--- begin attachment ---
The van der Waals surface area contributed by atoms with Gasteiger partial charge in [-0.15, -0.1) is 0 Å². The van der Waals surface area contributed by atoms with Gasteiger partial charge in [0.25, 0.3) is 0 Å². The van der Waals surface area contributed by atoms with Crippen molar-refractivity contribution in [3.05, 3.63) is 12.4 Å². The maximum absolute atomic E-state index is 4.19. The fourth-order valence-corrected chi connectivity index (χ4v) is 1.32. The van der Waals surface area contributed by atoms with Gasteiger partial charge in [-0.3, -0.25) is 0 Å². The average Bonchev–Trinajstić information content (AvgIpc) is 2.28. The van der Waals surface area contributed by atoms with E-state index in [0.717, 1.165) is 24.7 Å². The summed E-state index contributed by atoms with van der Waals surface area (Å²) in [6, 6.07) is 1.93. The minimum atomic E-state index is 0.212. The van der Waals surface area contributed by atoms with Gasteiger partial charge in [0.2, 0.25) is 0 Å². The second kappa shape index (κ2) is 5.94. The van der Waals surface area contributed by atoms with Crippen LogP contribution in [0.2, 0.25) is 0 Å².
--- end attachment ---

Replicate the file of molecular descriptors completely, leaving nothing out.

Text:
The van der Waals surface area contributed by atoms with Gasteiger partial charge in [-0.15, -0.1) is 0 Å². The van der Waals surface area contributed by atoms with Gasteiger partial charge in [0.25, 0.3) is 0 Å². The van der Waals surface area contributed by atoms with Crippen molar-refractivity contribution in [3.05, 3.63) is 12.4 Å². The maximum absolute atomic E-state index is 4.19. The fourth-order valence-corrected chi connectivity index (χ4v) is 1.32. The van der Waals surface area contributed by atoms with Gasteiger partial charge in [-0.3, -0.25) is 0 Å². The average Bonchev–Trinajstić information content (AvgIpc) is 2.28. The van der Waals surface area contributed by atoms with E-state index in [0.717, 1.165) is 24.7 Å². The summed E-state index contributed by atoms with van der Waals surface area (Å²) in [6, 6.07) is 1.93. The minimum atomic E-state index is 0.212. The van der Waals surface area contributed by atoms with Gasteiger partial charge in [0.2, 0.25) is 0 Å². The second kappa shape index (κ2) is 5.94. The van der Waals surface area contributed by atoms with Crippen LogP contribution in [0.2, 0.25) is 0 Å².